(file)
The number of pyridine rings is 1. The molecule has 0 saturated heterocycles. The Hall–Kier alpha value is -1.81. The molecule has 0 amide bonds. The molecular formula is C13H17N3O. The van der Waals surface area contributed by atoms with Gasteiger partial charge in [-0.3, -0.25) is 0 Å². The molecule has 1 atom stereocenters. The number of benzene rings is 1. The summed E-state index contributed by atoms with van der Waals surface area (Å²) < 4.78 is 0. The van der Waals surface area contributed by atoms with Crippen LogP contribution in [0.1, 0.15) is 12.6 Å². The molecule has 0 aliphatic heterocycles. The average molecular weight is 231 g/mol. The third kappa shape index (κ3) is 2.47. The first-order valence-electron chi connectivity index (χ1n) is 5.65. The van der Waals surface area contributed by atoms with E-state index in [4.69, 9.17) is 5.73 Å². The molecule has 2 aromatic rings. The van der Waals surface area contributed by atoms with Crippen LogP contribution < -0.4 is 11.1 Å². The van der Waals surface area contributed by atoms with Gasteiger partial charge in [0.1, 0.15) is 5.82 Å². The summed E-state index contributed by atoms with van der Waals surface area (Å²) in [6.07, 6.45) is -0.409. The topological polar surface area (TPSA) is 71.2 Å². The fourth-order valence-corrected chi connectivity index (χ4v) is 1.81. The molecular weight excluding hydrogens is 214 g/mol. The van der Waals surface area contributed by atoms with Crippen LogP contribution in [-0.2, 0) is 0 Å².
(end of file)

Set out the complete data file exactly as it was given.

The number of pyridine rings is 1. The molecule has 0 saturated heterocycles. The Hall–Kier alpha value is -1.81. The molecule has 0 amide bonds. The molecular formula is C13H17N3O. The van der Waals surface area contributed by atoms with Gasteiger partial charge in [-0.3, -0.25) is 0 Å². The molecule has 1 atom stereocenters. The number of benzene rings is 1. The summed E-state index contributed by atoms with van der Waals surface area (Å²) < 4.78 is 0. The van der Waals surface area contributed by atoms with Crippen LogP contribution in [0.1, 0.15) is 12.6 Å². The molecule has 0 aliphatic heterocycles. The average molecular weight is 231 g/mol. The third kappa shape index (κ3) is 2.47. The first-order valence-electron chi connectivity index (χ1n) is 5.65. The van der Waals surface area contributed by atoms with E-state index in [4.69, 9.17) is 5.73 Å². The molecule has 2 aromatic rings. The van der Waals surface area contributed by atoms with Crippen LogP contribution < -0.4 is 11.1 Å². The van der Waals surface area contributed by atoms with Gasteiger partial charge in [0.1, 0.15) is 5.82 Å². The summed E-state index contributed by atoms with van der Waals surface area (Å²) in [6.07, 6.45) is -0.409. The topological polar surface area (TPSA) is 71.2 Å². The fourth-order valence-corrected chi connectivity index (χ4v) is 1.81. The molecular weight excluding hydrogens is 214 g/mol. The van der Waals surface area contributed by atoms with Crippen LogP contribution in [-0.2, 0) is 0 Å².